President Obama leads Republican Mitt Romney with a slim majority of likely voters in each of the crucial battleground states of Pennsylvania, Ohio and Florida, according to a Quinnipiac University/CBS News/New York Times poll released Tuesday.
It is the first survey of voters who say they plan to vote, considered a more precise measurement of sentiment than polls of registered voters by Quinnipiac and others, in which the president generally has been running in the high 40s.
Conservative critics zeroed in on the poll's methodology, citing data that suggest that it assumed unrealistically high turnout by Democrats.
The Quinnipiac pollsters, who partnered with the two news organizations, say that Obama has been lifted by strong support for his plan to increase income taxes on higher-income voters. It also may be interpreted as a sign that the Obama campaign’s early advertising onslaught in swing states – a mostly negative drumbeat against Romney’s career as a private-equity tycoon who has parked money in foreign tax havens – may have gained some traction. Republicans and many independent analysts have argued that the attacks are appeals to class resentment, a rarely successful tack in U.S. politics.
In Pennsylvania, Obama tops Romney 53 to 42 percent in the poll; the president leads by a smaller 50 to 44 percent margin in Ohio, and edges Romney 51 percent to 45 percent in Florida.
Support for Obama’s proposal to extend the Bush-era tax rates only for households making less than $250,000 a year: 58 percent to 37 percent opposed in Florida, 60-37 percent in Ohio and 62 to 34 percent in Pennsylvania.
“If today were November 6, President Barack Obama would sweep the key swing states of Florida, Ohio and Pennsylvania and – if history is any guide – into a second term in the Oval Office,” said Peter A. Brown, assistant director of the Quinnipiac University Polling Institute. “The president is running better in the key swing states than he is nationally. Part of the reason may be that the unemployment rate in Ohio is well below the national average. In Florida it has been dropping over the past year, while nationally that has not been the case.”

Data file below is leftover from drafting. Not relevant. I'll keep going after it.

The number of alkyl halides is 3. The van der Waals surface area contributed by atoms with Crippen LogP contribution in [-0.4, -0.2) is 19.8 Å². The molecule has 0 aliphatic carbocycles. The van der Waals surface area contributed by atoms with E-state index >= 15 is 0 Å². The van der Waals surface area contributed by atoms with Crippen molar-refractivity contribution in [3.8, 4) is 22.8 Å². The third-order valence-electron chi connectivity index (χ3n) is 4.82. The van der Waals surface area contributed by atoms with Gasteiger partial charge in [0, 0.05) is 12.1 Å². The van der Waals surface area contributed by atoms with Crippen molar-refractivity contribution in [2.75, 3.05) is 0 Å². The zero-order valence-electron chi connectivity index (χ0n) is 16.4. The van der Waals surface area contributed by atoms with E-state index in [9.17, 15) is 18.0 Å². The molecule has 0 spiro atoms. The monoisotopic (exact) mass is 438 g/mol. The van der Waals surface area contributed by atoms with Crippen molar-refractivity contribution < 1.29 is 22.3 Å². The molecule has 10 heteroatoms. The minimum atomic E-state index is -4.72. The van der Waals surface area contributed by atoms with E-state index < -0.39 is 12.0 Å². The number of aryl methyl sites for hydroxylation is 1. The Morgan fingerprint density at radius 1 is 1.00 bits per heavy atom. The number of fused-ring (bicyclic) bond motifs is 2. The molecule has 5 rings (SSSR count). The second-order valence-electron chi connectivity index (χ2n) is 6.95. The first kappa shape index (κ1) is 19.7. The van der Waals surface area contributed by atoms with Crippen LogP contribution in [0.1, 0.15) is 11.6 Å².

Romney breaks even with Obama on the question of who is best equipped to handle the economy, however, Brown said. The president’s chief strengths are the traditional “gender gap” – an advantage among women voters - and better "likeability" rankings than Romney has.
Yet the poll sampled 2.5 times more self-identified Democrats in Florida than the network exit poll did four years ago when Obama carried the state by 5 percentage points. Could there be more enthusiasm for Obama now that he is an incumbent with a record and a soft economy rather than a historic first-time candidate?
The new poll also runs counter to national polls which show a tighter race overall. Critics were asking Wednesday how the swing states could be at such variance.
In 18 out of the 20 independent polls of Pennsylvania voters taken since the beginning of the year, Obama has never held this large a lead.
“We have seen growing enthusiasm for Governor Romney in Pennsylvania...from increasing unemployment, rising healthcare costs, to a continuing war on coal that has forced companies to close their doors and lay off workers, President Obama’s policies are making it harder for Pennsylvania’s families and small businesses to survive," said Billy Pitman, state spokesman for the Republican National Committee.
The Quinnipiac/NYT/CBS poll was taken July 24 through July 30, and results are based on telephone interviews with:
1,177 Florida likely voters with a margin of error of +/- 2.9 percent;
1,193 Ohio likely voters with a margin of error of +/- 2.8 percent;
1,168 Pennsylvania likely voters with a margin of error of +/- 2.9 percent.